Sanderz: Pulled Apart By Horses’ lead singer Tom Hudson is responsible for all the PABH’s artwork. He also directed the ‘Back To The Fuck’ video (with Robert Lee) . What’s the value of the additional artistic odds and ends as a benefit  to the music?

Vincent: The value lies in the sense of having control over everything, which is a big thing for us. Also we see the aesthetic as an important part of being in a band, like video’s, art work.  It’s all part of the package. We were lucky in the sense that Rob and Tom are both great artists, and that Tom’s art work’s has strong parallels with his lyrics. It all ties together to strengthen the identity of our band. We value the artworks as part of the band as a whole.

Sanderz: The question we ask all interviewees: What do you do in your daily life to reduce your carbon footprint?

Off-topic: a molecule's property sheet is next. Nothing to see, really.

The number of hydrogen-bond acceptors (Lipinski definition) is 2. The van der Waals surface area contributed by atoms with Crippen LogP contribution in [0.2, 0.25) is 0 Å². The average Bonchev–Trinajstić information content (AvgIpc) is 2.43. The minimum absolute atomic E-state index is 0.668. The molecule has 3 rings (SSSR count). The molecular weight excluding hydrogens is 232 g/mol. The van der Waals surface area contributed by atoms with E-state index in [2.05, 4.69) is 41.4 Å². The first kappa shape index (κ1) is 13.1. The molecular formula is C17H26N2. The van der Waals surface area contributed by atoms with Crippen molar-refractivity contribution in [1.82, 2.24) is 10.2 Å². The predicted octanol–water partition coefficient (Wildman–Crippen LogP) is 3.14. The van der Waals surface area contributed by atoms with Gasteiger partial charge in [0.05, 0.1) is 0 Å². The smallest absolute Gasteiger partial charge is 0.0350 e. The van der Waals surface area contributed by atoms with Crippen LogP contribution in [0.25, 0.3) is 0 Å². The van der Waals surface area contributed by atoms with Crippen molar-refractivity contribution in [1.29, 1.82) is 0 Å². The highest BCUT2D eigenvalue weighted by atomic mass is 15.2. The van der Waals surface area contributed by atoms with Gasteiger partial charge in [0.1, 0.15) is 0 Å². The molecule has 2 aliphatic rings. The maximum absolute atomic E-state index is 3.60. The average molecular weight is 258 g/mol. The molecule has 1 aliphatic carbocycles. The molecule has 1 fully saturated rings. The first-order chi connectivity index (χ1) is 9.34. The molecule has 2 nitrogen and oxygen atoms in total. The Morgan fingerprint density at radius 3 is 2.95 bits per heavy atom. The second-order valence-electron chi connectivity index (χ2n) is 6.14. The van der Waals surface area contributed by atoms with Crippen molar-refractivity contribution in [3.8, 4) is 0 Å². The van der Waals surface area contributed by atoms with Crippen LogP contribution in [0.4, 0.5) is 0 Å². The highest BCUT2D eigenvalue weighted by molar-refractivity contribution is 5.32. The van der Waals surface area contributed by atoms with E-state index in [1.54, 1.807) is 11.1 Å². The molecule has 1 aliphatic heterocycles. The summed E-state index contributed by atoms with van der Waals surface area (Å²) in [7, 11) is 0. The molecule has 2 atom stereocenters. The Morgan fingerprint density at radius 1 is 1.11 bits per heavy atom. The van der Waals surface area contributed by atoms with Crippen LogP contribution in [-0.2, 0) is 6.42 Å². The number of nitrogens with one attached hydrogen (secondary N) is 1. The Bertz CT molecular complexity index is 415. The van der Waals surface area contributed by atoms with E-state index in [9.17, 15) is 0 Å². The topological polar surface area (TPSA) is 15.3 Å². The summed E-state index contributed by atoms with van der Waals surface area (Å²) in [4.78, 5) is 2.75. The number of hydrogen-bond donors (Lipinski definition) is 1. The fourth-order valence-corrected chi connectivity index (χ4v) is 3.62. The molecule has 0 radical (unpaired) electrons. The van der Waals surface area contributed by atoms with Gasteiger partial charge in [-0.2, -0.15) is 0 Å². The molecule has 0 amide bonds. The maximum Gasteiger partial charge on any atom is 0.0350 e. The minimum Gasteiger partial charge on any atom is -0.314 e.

Vincent: Ironically having a daughter, who makes us more aware of our carbon footprint, also means that my wife and I both have to drive more, which is a double-edged sword. We recycle and turn things off when we’re not using it. Those simple, logical things are unfortunately not logical to everybody. We do as much as we can in our home, but by no means hard line. If everybody would commit to these small steps it sure would make a difference.  I think people are becoming more aware. At the same time I believe destruction looms closer every year. (laughs) I told you I was cynical.


Lee Vincent/ © Skye


Skye: What’s your favorite tattoo?